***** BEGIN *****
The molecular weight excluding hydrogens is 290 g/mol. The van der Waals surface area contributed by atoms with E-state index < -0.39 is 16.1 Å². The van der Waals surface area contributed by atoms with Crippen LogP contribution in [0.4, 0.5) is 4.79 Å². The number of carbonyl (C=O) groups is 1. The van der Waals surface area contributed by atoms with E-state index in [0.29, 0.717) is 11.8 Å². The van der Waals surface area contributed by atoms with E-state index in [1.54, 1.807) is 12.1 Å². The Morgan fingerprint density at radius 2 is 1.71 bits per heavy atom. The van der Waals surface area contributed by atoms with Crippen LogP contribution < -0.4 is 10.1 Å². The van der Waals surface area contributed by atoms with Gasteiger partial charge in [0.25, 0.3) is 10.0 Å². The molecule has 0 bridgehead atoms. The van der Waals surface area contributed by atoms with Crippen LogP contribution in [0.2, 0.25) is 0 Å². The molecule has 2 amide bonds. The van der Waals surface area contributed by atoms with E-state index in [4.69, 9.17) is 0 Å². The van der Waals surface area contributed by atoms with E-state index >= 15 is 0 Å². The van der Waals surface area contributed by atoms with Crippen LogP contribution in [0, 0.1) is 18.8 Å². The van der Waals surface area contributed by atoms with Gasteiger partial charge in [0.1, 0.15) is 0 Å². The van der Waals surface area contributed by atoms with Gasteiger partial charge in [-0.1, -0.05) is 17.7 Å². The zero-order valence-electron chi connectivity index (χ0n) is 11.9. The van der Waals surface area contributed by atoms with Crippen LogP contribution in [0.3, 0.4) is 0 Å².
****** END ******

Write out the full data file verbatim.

The molecular weight excluding hydrogens is 290 g/mol. The van der Waals surface area contributed by atoms with E-state index < -0.39 is 16.1 Å². The van der Waals surface area contributed by atoms with Crippen LogP contribution in [0.4, 0.5) is 4.79 Å². The number of carbonyl (C=O) groups is 1. The van der Waals surface area contributed by atoms with E-state index in [0.29, 0.717) is 11.8 Å². The van der Waals surface area contributed by atoms with E-state index in [1.54, 1.807) is 12.1 Å². The Morgan fingerprint density at radius 2 is 1.71 bits per heavy atom. The van der Waals surface area contributed by atoms with Crippen LogP contribution < -0.4 is 10.1 Å². The van der Waals surface area contributed by atoms with Gasteiger partial charge in [0.25, 0.3) is 10.0 Å². The molecule has 0 bridgehead atoms. The van der Waals surface area contributed by atoms with Crippen LogP contribution in [0.2, 0.25) is 0 Å². The molecule has 2 amide bonds. The van der Waals surface area contributed by atoms with E-state index in [4.69, 9.17) is 0 Å². The van der Waals surface area contributed by atoms with E-state index >= 15 is 0 Å². The van der Waals surface area contributed by atoms with Crippen LogP contribution in [0, 0.1) is 18.8 Å². The van der Waals surface area contributed by atoms with Gasteiger partial charge in [0.1, 0.15) is 0 Å². The van der Waals surface area contributed by atoms with Gasteiger partial charge in [-0.1, -0.05) is 17.7 Å². The zero-order valence-electron chi connectivity index (χ0n) is 11.9. The van der Waals surface area contributed by atoms with Crippen LogP contribution in [0.3, 0.4) is 0 Å².